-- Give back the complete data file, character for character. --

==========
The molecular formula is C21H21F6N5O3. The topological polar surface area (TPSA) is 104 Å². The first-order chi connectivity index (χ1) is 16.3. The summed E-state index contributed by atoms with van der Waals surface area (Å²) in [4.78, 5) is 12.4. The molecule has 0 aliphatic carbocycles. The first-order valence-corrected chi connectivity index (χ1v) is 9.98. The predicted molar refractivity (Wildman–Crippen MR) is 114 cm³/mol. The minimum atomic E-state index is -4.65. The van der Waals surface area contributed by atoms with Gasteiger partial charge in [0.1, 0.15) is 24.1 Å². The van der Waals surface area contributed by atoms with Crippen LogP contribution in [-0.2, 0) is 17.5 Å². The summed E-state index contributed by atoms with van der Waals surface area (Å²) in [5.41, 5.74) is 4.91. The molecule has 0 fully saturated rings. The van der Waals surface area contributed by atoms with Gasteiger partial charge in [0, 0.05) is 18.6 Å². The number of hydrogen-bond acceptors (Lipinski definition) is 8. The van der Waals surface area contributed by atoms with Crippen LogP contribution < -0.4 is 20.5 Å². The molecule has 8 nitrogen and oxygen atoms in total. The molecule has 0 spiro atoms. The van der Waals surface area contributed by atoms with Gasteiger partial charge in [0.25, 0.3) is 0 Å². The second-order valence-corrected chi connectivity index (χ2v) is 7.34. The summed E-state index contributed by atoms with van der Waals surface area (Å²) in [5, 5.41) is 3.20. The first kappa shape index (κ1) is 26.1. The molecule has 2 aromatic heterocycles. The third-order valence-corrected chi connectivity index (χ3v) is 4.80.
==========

The molecular formula is C21H21F6N5O3. The topological polar surface area (TPSA) is 104 Å². The first-order chi connectivity index (χ1) is 16.3. The summed E-state index contributed by atoms with van der Waals surface area (Å²) in [4.78, 5) is 12.4. The molecule has 0 aliphatic carbocycles. The first-order valence-corrected chi connectivity index (χ1v) is 9.98. The predicted molar refractivity (Wildman–Crippen MR) is 114 cm³/mol. The minimum atomic E-state index is -4.65. The van der Waals surface area contributed by atoms with Gasteiger partial charge in [0.1, 0.15) is 24.1 Å². The van der Waals surface area contributed by atoms with Crippen LogP contribution in [-0.2, 0) is 17.5 Å². The summed E-state index contributed by atoms with van der Waals surface area (Å²) in [5.41, 5.74) is 4.91. The molecule has 0 fully saturated rings. The van der Waals surface area contributed by atoms with Gasteiger partial charge in [0, 0.05) is 18.6 Å². The number of hydrogen-bond acceptors (Lipinski definition) is 8. The van der Waals surface area contributed by atoms with Crippen LogP contribution < -0.4 is 20.5 Å². The molecule has 8 nitrogen and oxygen atoms in total. The molecule has 0 spiro atoms. The van der Waals surface area contributed by atoms with Gasteiger partial charge in [0.25, 0.3) is 0 Å². The second-order valence-corrected chi connectivity index (χ2v) is 7.34. The summed E-state index contributed by atoms with van der Waals surface area (Å²) in [5, 5.41) is 3.20. The first kappa shape index (κ1) is 26.1. The molecule has 2 aromatic heterocycles. The third-order valence-corrected chi connectivity index (χ3v) is 4.80.